“Mom, can I go to the party?”
Your daughter is going to push you. Just when you feel you have worked through one issue another one rolls in. This is where it is super important that you are crystal clear about your decisions, boundaries and guidelines for your daughter.
Your clarity is so important. You can’t parent effectively without it.
Here’s the problem.
You have a lot going on. You have to keep track of the house, your kids, work, your spouse, friends, your volunteer work, meals and schedules. With so much going on you can be productive on many levels but not clear.
One huge reason for that is you don’t have time to check in with yourself. You’re too busy to stop and think through things. And frankly, it feels like too much work.
When you combine a busy life with no downtime you can find yourself in a Mother Fog.
Mothers experience a certain kind of fog. I call this Mother Fog. You start out the day, and everything seems clear but somewhere in the day you get lost in a blanket of fog. When the fog hits you can’t see or think clearly. It’s like this dense soupy fog has settled over your brain. Your thoughts, feelings, decisions and actions seem foggy. You lose yourself in this fog. Life loses its color and vibrancy. Lost in Mother Fog, it’s hard to find your way out.
Mother Fog and Teenage Daughter
Here’s what happens when Mother Fog meets teenage daughter.
Your daughter is clear about…
- What she wants to do.
- The kind of clothes she wants.
- Her weekend plans with her friends.
- Staying up or being out as late as she wants.
- What she wants to buy.
Your daughter is foggy when her assignments are due or what her test is over. She will act like she is not clear about your rules or chores, but she is clear about what she wants. When you are in Mother Fog and your daughter knows what she wants, she has the upper hand. Clarity trumps fog every time.
When you are in Mother Fog your daughter will…
- Push you. “Mom, please let me go to the party. I will do the dishes.”
- Have a drama fit. She will slam doors. Follow you around the house and badger you to let her go. She can yell and scream for days.
- Prosecute you. “Give me one good reason why I can’t go to the party.”
- Tell you “you’re the only one.” “Mom everyone is going to the party but me. You are the only parent who won’t let me go. Even dad thinks its fine.”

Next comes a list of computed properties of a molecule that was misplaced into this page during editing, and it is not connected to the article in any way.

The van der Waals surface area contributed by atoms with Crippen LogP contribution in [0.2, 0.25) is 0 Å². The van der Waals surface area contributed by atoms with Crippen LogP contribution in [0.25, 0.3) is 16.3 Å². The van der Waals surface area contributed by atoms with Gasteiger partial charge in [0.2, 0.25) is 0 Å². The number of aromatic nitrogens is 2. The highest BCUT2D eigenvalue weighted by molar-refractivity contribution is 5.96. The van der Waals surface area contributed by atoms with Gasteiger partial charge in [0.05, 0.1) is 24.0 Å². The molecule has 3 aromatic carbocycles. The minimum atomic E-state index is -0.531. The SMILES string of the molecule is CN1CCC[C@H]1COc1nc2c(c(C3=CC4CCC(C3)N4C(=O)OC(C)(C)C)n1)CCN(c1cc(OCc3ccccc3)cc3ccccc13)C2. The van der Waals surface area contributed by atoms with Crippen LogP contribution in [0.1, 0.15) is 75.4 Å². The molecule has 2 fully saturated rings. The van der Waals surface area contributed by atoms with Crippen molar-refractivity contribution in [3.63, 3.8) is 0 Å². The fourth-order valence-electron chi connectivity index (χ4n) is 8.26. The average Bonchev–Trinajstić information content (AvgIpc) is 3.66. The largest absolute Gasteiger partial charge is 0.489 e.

- Manipulate you to feel sorry for her. “No one likes me but Beth. Please can I go to the party with Beth? If I don’t go then Beth won’t be my friend and I won’t have any friends. Mom, if you cared about me you’d let me go.”
- Shame and belittle you. “Mom you’re such a loser. Just because you don’t have a social life doesn’t mean that I shouldn’t.”
- Threaten you. “If you don’t let me go to the party, then fine, I won’t go to school and fail out. I don’t care.”
- Punishing you. She does her best to make your life miserable by having drama fits, ignoring you or being passive aggressive.
Mother Fog sets you up for drama with your daughter. A big reason for this is you lose your power when you are uncertain and foggy. Your daughter knows you aren’t clear and that’s why she uses all these tactics, because they work. Her clarity beats your fog any day. On the other hand, clarity empowers you and eliminates a boatload of senseless drama.
How You End Up in Mother Fog
Mother Fog comes from not being clear. There are many reasons for this. You can’t be clear when you are crazy busy and don’t have a second to yourself. You can’t be clear when you are upset, angry, afraid, sad, hopeless or in Mother Shame.
Take an hour this week and evaluate where you are with your daughter. Ask yourself these questions.
- Where am I foggy?
- What’s bothering me?
- What needs to change?
- Am I spending quality time with my daughter?
After working with thousands of moms, I know ‘getting clear’ can be hard at first. You have no idea what the right thing to do is. You question your decisions. You don’t know what to do in a specific situation. Don’t hesitate to get help. Talk to a trusted friend.
If you need help, I’d love to support you. I’ll help you sort things out and walk you through it. You don’t have to do it alone. Contact me and we can schedule a time to talk. Email me at firstname.lastname@example.org or call at 713 408-6112.